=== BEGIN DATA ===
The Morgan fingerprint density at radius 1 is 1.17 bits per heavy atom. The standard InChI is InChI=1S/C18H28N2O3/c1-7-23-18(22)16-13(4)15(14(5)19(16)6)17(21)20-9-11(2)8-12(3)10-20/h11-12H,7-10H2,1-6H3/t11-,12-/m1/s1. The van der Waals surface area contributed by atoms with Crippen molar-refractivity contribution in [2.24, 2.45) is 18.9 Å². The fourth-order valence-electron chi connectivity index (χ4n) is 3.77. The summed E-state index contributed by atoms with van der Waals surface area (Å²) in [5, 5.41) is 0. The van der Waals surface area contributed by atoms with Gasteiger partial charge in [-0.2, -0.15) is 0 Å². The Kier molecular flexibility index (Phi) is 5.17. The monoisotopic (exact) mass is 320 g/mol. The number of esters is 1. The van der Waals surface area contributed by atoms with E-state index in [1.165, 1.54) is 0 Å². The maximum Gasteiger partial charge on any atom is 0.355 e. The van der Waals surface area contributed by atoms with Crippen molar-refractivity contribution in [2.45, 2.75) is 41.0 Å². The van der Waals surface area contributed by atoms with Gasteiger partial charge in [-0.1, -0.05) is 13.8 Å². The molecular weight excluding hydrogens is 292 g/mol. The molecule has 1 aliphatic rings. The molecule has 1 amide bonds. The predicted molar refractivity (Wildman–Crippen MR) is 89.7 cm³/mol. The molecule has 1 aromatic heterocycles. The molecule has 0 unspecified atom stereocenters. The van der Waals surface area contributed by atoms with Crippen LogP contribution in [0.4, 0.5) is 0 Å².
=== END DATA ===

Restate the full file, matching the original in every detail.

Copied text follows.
The Morgan fingerprint density at radius 1 is 1.17 bits per heavy atom. The standard InChI is InChI=1S/C18H28N2O3/c1-7-23-18(22)16-13(4)15(14(5)19(16)6)17(21)20-9-11(2)8-12(3)10-20/h11-12H,7-10H2,1-6H3/t11-,12-/m1/s1. The van der Waals surface area contributed by atoms with Crippen molar-refractivity contribution in [2.24, 2.45) is 18.9 Å². The fourth-order valence-electron chi connectivity index (χ4n) is 3.77. The summed E-state index contributed by atoms with van der Waals surface area (Å²) in [5, 5.41) is 0. The van der Waals surface area contributed by atoms with Gasteiger partial charge in [-0.2, -0.15) is 0 Å². The Kier molecular flexibility index (Phi) is 5.17. The monoisotopic (exact) mass is 320 g/mol. The number of esters is 1. The van der Waals surface area contributed by atoms with E-state index in [1.165, 1.54) is 0 Å². The maximum Gasteiger partial charge on any atom is 0.355 e. The van der Waals surface area contributed by atoms with Crippen molar-refractivity contribution in [2.45, 2.75) is 41.0 Å². The van der Waals surface area contributed by atoms with Gasteiger partial charge in [-0.1, -0.05) is 13.8 Å². The molecular weight excluding hydrogens is 292 g/mol. The molecule has 1 aliphatic rings. The molecule has 1 amide bonds. The predicted molar refractivity (Wildman–Crippen MR) is 89.7 cm³/mol. The molecule has 1 aromatic heterocycles. The molecule has 0 unspecified atom stereocenters. The van der Waals surface area contributed by atoms with Crippen LogP contribution in [0.4, 0.5) is 0 Å².